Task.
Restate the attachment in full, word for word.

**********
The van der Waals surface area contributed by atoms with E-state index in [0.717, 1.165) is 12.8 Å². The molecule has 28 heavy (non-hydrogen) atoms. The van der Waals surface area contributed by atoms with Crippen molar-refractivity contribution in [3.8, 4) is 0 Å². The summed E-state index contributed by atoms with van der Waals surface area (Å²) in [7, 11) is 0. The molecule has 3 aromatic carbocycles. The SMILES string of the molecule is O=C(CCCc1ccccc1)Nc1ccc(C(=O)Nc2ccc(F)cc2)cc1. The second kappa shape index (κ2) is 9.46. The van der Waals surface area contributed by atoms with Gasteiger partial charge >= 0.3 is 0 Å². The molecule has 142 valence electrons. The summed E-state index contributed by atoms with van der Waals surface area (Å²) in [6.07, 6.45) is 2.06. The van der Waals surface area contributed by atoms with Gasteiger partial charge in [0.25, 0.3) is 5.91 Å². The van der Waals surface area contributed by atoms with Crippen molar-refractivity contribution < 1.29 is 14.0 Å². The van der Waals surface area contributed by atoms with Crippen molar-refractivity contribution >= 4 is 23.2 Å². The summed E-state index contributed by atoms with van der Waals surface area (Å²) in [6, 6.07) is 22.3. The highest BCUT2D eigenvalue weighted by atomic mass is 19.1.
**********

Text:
The van der Waals surface area contributed by atoms with E-state index in [0.717, 1.165) is 12.8 Å². The molecule has 28 heavy (non-hydrogen) atoms. The van der Waals surface area contributed by atoms with Crippen molar-refractivity contribution in [3.8, 4) is 0 Å². The summed E-state index contributed by atoms with van der Waals surface area (Å²) in [7, 11) is 0. The molecule has 3 aromatic carbocycles. The SMILES string of the molecule is O=C(CCCc1ccccc1)Nc1ccc(C(=O)Nc2ccc(F)cc2)cc1. The second kappa shape index (κ2) is 9.46. The van der Waals surface area contributed by atoms with Gasteiger partial charge >= 0.3 is 0 Å². The molecule has 142 valence electrons. The summed E-state index contributed by atoms with van der Waals surface area (Å²) in [6.07, 6.45) is 2.06. The van der Waals surface area contributed by atoms with Gasteiger partial charge in [0.25, 0.3) is 5.91 Å². The van der Waals surface area contributed by atoms with Crippen molar-refractivity contribution < 1.29 is 14.0 Å². The van der Waals surface area contributed by atoms with Crippen molar-refractivity contribution >= 4 is 23.2 Å². The summed E-state index contributed by atoms with van der Waals surface area (Å²) in [6, 6.07) is 22.3. The highest BCUT2D eigenvalue weighted by atomic mass is 19.1.